GitOps brings together Kubernetes and Git to unify and automate the heavy lifting involved in cloud-native software. With declarative infrastructure, it lends developers the much-needed autonomy to build what they want along with drift detection that serves as guardrails to prevent any serious damage. A GitOps-based self-service platform not only reduces operational overhead but also improves security and developer experience.
6. DevOps Automation
DevOps automation is an evolving practice of automating various repetitive and originally manual DevOps tasks. It covers various tasks throughout the DevOps lifecycle including design and development, software deployment and release, and monitoring — all without any human intervention. One example of DevOps automation is the automatic scanning of container images that are downloaded from registries. Previously, this would be done manually for every project or every release. Now, with GitOps, it can be defined as a step in the pipeline, complete with policies on what to do when a container image doesn’t pass the test.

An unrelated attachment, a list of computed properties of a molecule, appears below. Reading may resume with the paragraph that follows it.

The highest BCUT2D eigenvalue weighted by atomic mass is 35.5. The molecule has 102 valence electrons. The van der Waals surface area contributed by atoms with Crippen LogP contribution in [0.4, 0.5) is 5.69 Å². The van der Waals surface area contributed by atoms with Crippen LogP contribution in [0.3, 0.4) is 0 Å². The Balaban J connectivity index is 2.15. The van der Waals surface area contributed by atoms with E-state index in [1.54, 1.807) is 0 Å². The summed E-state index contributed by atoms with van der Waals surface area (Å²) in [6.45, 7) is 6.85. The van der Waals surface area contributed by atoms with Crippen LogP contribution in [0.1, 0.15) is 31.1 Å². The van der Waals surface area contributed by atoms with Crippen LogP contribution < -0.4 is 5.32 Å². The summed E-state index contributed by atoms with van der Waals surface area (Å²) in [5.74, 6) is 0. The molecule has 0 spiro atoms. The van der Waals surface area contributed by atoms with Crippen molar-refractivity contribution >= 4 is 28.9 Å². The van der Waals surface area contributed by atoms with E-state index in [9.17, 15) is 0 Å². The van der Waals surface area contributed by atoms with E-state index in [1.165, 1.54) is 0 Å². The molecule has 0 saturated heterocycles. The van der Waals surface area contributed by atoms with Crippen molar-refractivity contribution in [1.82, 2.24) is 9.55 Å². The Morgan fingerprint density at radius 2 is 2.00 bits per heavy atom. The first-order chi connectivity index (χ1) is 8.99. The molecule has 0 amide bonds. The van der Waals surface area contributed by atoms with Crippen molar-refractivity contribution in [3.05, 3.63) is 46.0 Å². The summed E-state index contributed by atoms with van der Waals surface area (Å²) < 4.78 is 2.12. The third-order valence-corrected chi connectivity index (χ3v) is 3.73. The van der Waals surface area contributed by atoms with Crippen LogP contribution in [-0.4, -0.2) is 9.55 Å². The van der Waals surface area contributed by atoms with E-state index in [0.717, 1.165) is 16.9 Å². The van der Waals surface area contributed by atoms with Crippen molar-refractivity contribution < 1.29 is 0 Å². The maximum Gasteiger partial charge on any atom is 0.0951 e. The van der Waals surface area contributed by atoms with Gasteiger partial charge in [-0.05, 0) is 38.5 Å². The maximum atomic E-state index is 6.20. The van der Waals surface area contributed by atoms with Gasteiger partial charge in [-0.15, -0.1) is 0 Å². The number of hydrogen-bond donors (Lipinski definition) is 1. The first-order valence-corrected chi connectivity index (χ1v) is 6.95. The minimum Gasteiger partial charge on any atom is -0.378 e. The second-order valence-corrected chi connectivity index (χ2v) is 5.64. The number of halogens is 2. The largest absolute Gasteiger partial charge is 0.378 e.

DevOps automation streamlines the DevOps lifecycle by eliminating redundant manual workload, thus reducing human errors, and the need for large teams, increasing productivity and creating a fast-moving DevOps lifecycle.
The GitOps model can’t be singularly defined across the industry especially as it continues to evolve on all fronts. Trends like policy-as-code, progressive delivery, self-service developer platforms, and on-premise GitOps are set to bring revolutionary developments in the deployment and management of applications and infrastructure.
Weave GitOps is a comprehensive continuous delivery solution for organizations that need to deploy software more frequently. Built on core GitOps principles, Weave GitOps is powered by Flux and Flagger, open source tools and CNCF projects.